How Passive ‘Face Time’ Affects Perceptions of Employees: Evidence of Spontaneous Trait Inference
Human Relations, 2010

In this study, Professor Kimberly Elsbach and co-authors Jeffrey W. Sherman, UC Davis Professor of Psychology, and Dan M. Cable from the University of North Carolina, Chapel Hill examine how passive ‘face time’ (i.e. the amount of time one is passively observed, without interaction) affects how one is perceived at work.

Findings from a qualitative study of professional office workers suggest that passive face time exists in two forms: 1) being seen at work during normal business hours – or expected face time, and 2) being seen at work outside of normal business hours – or extracurricular face time. These two forms of passive face time appear to lead observers to make trait inferences (i.e. they lead observers to perceive employees as either ‘dependable’ or ‘committed’, depending on the form of passive face time).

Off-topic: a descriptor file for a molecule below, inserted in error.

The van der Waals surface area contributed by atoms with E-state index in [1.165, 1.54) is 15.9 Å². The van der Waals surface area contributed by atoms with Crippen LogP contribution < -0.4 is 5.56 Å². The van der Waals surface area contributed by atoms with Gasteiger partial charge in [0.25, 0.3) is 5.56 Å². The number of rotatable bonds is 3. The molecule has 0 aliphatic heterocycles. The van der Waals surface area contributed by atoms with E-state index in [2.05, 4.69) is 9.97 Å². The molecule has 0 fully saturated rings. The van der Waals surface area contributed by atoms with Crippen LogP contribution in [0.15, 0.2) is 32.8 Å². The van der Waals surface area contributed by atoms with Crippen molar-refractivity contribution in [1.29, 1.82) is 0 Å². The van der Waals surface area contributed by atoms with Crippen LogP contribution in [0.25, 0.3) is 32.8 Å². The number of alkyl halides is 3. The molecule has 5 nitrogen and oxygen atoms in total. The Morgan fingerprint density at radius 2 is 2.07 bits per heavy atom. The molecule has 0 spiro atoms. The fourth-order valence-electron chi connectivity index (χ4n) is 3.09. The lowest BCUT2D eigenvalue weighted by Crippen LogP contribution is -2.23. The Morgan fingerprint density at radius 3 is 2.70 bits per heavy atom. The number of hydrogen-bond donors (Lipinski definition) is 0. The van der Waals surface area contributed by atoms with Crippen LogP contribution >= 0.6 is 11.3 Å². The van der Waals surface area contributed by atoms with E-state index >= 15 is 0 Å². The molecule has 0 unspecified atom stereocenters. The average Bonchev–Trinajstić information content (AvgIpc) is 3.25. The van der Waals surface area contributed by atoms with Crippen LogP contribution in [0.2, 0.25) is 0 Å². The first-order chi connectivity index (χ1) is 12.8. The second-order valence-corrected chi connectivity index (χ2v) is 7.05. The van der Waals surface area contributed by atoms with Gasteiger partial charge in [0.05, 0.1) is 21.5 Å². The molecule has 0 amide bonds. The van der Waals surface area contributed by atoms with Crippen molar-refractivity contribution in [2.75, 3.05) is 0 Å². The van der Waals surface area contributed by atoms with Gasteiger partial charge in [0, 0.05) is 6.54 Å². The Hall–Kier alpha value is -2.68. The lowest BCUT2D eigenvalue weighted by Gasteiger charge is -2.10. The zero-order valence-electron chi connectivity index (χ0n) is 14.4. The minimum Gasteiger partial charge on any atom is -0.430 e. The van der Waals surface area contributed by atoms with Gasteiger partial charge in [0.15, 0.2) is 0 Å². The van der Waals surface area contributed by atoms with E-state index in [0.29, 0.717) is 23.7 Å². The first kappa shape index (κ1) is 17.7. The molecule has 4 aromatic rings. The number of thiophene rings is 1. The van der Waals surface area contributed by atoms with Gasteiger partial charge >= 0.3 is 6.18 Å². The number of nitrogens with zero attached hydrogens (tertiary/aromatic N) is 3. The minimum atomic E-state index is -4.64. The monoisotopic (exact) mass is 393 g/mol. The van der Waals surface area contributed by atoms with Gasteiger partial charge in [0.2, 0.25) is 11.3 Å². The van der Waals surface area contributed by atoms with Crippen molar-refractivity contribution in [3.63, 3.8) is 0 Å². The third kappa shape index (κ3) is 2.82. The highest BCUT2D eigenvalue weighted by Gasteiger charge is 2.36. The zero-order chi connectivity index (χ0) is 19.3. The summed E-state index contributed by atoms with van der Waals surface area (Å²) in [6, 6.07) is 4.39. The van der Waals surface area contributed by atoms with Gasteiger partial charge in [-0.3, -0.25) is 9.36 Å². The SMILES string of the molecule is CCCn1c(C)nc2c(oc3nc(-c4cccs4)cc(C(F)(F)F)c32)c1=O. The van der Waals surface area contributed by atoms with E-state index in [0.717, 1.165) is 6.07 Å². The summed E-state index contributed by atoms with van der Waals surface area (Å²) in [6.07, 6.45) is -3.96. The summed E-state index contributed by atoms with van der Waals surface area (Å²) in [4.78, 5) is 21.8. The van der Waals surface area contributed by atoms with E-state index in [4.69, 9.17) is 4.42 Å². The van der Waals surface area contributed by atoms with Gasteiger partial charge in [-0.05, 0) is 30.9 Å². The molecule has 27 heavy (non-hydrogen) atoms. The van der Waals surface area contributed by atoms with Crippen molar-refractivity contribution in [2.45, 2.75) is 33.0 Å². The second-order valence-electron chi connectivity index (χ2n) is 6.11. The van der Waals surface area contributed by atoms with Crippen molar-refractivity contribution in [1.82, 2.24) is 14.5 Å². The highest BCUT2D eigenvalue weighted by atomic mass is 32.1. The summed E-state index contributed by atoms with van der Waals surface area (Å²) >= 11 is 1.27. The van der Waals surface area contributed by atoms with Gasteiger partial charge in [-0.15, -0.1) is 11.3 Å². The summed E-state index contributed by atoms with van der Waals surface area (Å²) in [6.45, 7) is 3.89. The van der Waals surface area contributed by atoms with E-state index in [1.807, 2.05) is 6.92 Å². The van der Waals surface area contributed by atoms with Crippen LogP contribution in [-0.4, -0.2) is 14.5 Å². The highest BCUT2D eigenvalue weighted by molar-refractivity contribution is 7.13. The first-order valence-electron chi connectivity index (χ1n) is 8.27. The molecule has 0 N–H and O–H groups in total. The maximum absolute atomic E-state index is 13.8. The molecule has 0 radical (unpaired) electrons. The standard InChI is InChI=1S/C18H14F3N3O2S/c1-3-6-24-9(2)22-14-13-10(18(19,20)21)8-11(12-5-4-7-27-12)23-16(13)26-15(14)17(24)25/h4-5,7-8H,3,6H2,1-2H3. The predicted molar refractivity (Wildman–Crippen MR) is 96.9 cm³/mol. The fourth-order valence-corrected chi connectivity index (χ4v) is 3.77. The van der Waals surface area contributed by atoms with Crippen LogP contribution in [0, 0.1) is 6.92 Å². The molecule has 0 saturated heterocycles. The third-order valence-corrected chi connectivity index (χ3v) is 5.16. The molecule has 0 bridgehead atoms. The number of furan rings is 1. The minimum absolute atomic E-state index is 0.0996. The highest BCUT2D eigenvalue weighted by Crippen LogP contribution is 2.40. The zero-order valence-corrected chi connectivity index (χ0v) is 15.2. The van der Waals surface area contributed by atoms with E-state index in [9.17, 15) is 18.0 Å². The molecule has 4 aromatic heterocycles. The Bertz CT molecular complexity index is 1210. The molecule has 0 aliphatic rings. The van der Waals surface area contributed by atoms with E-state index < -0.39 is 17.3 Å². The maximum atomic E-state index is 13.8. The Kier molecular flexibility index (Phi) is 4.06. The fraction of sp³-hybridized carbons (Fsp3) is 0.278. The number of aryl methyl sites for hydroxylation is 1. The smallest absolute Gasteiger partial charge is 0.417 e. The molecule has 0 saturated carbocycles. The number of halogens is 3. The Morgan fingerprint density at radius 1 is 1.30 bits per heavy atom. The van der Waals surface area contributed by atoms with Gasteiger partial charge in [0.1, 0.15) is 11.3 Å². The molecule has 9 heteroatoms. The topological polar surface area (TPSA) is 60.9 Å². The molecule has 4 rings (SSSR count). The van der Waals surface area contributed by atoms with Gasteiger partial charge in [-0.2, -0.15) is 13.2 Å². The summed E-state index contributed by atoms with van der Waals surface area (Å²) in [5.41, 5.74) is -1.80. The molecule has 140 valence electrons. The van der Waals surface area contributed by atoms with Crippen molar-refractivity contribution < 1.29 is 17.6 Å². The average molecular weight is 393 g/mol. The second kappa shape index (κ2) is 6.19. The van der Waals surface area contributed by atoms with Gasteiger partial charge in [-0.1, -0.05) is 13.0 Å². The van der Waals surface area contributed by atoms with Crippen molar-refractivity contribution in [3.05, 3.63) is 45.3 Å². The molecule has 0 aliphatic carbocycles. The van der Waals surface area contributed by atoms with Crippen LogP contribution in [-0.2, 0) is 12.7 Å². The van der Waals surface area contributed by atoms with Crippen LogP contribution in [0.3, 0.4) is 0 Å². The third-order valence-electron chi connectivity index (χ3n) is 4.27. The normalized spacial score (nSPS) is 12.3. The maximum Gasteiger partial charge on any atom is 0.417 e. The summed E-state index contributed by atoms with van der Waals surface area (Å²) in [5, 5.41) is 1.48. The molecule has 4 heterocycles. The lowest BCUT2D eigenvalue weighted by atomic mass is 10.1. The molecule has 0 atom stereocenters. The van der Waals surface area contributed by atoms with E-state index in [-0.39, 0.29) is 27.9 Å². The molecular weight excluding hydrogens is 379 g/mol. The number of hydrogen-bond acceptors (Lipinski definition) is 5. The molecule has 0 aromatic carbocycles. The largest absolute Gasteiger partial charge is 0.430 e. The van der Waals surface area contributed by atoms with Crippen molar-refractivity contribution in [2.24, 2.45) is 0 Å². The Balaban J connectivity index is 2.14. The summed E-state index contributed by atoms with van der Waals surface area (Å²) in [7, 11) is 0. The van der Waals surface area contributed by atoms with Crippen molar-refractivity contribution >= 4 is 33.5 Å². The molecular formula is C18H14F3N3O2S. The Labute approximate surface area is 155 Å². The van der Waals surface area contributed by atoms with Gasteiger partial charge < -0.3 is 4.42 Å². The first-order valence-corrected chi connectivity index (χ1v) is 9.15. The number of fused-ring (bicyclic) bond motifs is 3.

Findings from an experimental study confirm the study’s qualitative findings and suggest that trait inferences are made spontaneously (i.e. without intent or knowledge of doing so). We discuss the implications of our findings for theories of person perception and the practice of performance appraisal.

This paper won the 2010 Paper of the Year Award from Human Relations.